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By John Helmer, Moscow

US statutes require the registration of American agents who are acting for foreign companies or foreign individuals in an attempt to influence US legislation, political debate, or government decision-making in favour of their clients’ interests. Camouflage and concealment are unlawful, and can verge on espionage in the minds of some US prosecutors.

Lobbying is generally legal, so long as the lobbying activities themselves – letter-writing, meeting officials, donations to political campaigns, etc. — are registered and regularly reported to the Foreign Agents Registration unit (FARA) at the US Department of Justice in Washington.

A required new filing to the Justice Department by Adam Waldman, a Washington lobbyist for Oleg Deripaska, discloses that there has been recent correspondence between Waldman and his company Endeavor Group, and the Russian Foreign Minister, Sergei Lavrov.

Waldman revealed a year ago he was being paid a retainer of $40,000 per month to represent Deripaska’s effort to end the US ban on his entry visa and other issues. Here is the full story.

On September 15, Lavrov wrote to Waldman. On October 6, Waldman filed the letter at the Justice Department, along with his explanation of what he plans to do with it. According to Waldman’s answers to the Justice Department questionnaire:

This is the Minister’s letter from the Justice Department files:

Last December 31, Deripaska made claims about his freedom to travel to the US and other countries. The undertakings were given to the Hong Kong Stock Exchange as part of the official prospectus for the sale of shares of United Company Rusal, the company Deripaska controls as chief executive.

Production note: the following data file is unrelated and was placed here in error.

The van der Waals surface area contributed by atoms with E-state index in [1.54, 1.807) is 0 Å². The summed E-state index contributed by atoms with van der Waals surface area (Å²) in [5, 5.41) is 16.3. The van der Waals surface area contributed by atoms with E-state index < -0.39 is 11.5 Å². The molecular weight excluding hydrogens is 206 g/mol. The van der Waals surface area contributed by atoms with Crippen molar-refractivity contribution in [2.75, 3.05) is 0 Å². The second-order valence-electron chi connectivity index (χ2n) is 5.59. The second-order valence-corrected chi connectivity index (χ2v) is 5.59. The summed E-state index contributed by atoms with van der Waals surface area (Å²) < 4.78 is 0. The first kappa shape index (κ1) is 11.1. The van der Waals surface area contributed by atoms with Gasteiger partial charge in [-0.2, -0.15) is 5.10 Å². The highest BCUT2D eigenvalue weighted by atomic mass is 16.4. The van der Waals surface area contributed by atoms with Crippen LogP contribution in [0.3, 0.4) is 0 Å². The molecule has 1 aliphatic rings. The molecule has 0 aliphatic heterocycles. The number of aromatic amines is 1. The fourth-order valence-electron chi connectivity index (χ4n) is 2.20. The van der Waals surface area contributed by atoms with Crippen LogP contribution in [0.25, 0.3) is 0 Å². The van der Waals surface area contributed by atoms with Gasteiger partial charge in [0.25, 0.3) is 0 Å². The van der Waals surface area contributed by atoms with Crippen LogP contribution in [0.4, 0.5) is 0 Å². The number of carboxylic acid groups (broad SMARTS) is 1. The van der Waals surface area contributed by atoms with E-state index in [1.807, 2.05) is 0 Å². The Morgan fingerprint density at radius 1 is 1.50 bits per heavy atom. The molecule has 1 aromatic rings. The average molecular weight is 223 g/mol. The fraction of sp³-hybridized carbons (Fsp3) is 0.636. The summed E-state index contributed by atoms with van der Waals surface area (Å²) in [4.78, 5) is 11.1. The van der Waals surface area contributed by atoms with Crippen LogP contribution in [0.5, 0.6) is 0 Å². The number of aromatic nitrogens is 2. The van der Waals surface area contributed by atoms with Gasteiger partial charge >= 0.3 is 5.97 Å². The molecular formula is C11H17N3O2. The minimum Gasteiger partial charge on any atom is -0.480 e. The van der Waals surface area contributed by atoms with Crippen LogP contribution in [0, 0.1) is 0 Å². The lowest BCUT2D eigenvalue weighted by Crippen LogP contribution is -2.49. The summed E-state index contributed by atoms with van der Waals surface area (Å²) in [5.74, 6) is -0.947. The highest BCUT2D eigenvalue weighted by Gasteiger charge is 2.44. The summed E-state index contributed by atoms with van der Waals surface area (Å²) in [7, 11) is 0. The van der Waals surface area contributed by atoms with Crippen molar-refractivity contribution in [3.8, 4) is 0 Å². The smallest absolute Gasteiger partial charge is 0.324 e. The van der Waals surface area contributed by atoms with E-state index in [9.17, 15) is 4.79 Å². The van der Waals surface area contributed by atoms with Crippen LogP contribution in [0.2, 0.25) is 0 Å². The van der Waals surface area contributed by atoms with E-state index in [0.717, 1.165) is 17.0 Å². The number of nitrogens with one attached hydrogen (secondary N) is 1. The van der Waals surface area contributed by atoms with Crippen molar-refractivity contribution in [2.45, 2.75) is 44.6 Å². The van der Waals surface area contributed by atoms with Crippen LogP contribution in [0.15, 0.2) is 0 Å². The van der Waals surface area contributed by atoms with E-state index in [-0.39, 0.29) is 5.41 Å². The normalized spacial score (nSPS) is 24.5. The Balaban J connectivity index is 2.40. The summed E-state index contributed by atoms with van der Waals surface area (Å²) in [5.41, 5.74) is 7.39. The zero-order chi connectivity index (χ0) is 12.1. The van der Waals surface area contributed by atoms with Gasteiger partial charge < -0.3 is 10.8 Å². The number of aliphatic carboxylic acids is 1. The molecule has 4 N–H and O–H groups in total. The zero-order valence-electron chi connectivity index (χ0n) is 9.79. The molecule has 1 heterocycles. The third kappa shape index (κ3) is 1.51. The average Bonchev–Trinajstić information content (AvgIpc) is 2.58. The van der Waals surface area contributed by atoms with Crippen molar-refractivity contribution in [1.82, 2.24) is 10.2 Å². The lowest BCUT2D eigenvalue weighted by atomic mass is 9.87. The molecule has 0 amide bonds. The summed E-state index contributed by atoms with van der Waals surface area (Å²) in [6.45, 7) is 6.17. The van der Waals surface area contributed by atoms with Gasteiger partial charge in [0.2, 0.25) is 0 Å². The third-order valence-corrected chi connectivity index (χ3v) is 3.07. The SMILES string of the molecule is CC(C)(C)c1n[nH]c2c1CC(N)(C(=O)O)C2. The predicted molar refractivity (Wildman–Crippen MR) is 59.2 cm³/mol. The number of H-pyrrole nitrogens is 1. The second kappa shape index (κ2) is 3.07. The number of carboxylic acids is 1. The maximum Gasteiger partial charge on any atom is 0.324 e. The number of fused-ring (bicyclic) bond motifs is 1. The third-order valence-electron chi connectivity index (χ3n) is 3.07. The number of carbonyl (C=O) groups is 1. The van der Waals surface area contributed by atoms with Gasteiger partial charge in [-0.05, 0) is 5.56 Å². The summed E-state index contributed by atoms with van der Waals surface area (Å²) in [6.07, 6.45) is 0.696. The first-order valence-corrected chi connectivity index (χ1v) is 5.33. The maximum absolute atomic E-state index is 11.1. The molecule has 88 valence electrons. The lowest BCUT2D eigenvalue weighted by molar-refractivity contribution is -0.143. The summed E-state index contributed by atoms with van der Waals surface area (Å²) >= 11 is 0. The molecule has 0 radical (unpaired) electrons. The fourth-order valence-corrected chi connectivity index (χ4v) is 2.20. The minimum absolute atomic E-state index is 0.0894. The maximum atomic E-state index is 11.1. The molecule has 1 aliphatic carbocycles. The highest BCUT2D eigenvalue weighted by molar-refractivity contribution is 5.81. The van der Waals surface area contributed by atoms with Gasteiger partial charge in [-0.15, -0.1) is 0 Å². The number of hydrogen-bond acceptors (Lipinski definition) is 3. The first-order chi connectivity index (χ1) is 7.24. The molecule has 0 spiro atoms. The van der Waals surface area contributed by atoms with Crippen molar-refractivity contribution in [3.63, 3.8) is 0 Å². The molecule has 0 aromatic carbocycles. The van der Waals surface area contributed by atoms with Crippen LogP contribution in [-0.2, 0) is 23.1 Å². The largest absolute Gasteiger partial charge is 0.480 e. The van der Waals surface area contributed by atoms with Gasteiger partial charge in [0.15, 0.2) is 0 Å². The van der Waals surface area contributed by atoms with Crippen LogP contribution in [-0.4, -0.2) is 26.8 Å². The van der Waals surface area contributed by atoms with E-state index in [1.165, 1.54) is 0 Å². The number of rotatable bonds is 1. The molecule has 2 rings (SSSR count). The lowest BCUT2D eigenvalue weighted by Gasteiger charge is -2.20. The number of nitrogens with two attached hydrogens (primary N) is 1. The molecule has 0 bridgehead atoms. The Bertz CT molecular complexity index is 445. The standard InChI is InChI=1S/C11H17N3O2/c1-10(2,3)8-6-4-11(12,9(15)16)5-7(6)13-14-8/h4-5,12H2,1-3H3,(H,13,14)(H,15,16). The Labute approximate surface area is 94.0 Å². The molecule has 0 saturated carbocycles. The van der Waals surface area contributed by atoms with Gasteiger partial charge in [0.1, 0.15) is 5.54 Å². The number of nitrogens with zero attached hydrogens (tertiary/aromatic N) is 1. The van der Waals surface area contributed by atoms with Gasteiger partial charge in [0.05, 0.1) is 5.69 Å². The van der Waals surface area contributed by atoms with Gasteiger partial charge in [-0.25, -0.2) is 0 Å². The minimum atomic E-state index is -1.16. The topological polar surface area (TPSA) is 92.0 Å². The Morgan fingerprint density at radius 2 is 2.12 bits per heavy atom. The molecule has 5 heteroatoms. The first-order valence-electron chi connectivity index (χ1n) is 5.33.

On pages 36 and 37 of the prospectus, this is what Deripaska said about his travel to the US.

“Mr. Deripaska has confirmed to the Company that he had an application for a U.S. visa denied in 1998 pursuant to Section 212(a)(3) of the U.S. Immigration and Nationality Act, which relates to aliens deemed ineligible for U.S. visas based on security, unlawful activity and related reasons, and that this position was reiterated in 1999 and 2000. Mr. Deripaska has repeatedly and consistently challenged these denials as being unwarranted and unsupported. He has also confirmed to the Company that he subsequently visited the United States lawfully a number of times. The most recent visits were in August and October 2009. On these occasions, Mr. Deripaska was permitted to enter the United States pursuant to Section 212(d)(5) of the U.S. Immigration and Nationality Act, whereby neither his movements nor his activities was restricted. Mr. Deripaska has also confirmed to the Company that, to the best of his knowledge, he is not under investigation by any U.S. authority….While Mr. Deripaska is not subject to any special restrictions on his travel, as a Russian citizen he is subject to ordinary requirements to obtain visas or other permits when traveling outside Russia.”

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